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Tuesday, April 28, 2015

Social Advocate for the Arts

It seems like every conference I go to and every graduate course I take, people are always talking about the need to advocate for the arts.

But, what does it mean to be an advocate for the arts?
Many suggest contacting your local or state legislatures and encouraging funding or special programs. That sounds great, but I guess I'm curious how many art teachers take time to do this, and how far the action carries? Will anyone actually read my letter?

Advocating for the arts is so much bigger than that and it doesn't have to be hard!

Being a good advocate doesn't mean sending a letter with a list of facts to government officials in hope of seeing a change come from the top. It means sharing the value of what you believe in, all day, every day, with the right people. Instead of hoping for change to occur from the top down, we need to start encourage change from the bottom up. That's right I just called myself the bottom... I humbly admit that the fate of my profession is in the hands of those in my community. Now, one could let that scare them... or motivate them! I believe that if we, as art teachers, are really passionate about what we do, we would want to share it with others. We should want to share with students, other teachers in our buildings, our administration, our community, and most importantly our students parents. 

We need to get support from those who matter most!

Parents are some of the most important people you can have on your side, but you won't have them unless they know you and see the value in the creative education you are providing their child.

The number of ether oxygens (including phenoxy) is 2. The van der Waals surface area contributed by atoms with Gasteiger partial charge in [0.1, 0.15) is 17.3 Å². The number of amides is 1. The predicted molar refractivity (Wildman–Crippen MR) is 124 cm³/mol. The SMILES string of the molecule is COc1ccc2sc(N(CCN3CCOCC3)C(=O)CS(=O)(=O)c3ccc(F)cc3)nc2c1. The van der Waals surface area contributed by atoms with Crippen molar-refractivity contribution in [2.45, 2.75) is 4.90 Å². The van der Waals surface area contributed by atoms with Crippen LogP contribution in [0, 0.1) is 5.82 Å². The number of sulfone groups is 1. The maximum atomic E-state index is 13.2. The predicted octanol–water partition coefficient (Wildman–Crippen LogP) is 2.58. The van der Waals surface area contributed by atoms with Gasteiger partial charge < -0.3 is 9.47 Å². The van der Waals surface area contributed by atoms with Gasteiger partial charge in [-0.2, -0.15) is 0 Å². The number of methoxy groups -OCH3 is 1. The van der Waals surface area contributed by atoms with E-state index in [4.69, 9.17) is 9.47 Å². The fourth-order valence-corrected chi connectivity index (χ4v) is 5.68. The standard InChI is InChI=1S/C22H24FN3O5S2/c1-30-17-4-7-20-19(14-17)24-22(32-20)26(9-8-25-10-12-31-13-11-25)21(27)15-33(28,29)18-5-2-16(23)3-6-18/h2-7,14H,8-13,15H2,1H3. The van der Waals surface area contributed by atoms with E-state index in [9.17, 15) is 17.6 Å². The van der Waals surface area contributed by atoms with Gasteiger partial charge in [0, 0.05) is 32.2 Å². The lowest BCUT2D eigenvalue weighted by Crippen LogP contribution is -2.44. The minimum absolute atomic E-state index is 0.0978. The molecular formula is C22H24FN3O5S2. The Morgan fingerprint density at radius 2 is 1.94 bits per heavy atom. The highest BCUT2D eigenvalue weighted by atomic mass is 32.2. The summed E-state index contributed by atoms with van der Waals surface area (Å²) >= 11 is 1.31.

You can be the art teacher that always stands up and complains that you don't have enough... or you can start saving every found material you can get your hands on to make something really great.

Next, Go where the parents go!

Pinterest & Facebook are great places to post student achievement to advocate for the arts. Recently in polling parents though my personal Facebook page, I had a number of parents tell me that they think it would be nice to have and art room Facebook. Knowing this, I think I will have to get one up and running!

One way I reach out, is though Instagram. @GWDES_Arts is currently the social media extension of our art classroom where the doors are wide open all day, every day and everyone is welcome to stop by and check out what we are creating. As you scroll though the square pictures and video clips you can see our progress, success, and excitement fort art. I think it's important for others to see the 21st century learning, integration, inquiry, challenges, and perseverance that goes into our artwork, rather than just the finished project.

Social media is not just great for posting daily art action, but also for telling parents what your up to in class, advertising art contests, reminding students to bring in art smocks,  putting out a plea for fabric remnants, or to promote the school art show. 

Poster from Bar Rucci: Art Bar
Social media makes advocacy easy! Take this image for example. This awesome art advocacy poster fromBar Rucci of Art Bar has appeared in front of my eyes, over and over through social media and is now hanging in art classroom across the country, including my own.

I love how social media encourages me to think of new ways for doing things I've always done. Next week at our school art show I am going to try something new, encouraging parents to post pictures of their children, with their art, to social media using a specific hashtag.  I am going to do random prize drawings for those who post. It is my hope that this will allow more people to enjoy the art show experience than ever before. How cool will it be for a grandparent 3 states away to share in the creative success of their grandchild though social media.

If you are looking for a way to reach out and advocate for the arts, look no further than the social media platforms you are already using. Inspiring change is only one post away!

Follow me on Twitter @MComp_OliveART and Instagram @GWDES_Arts
Original Post April 28, 2015 
To See the original blog post on Art Classroom Experience to Like, Comment, and Share ClickHere

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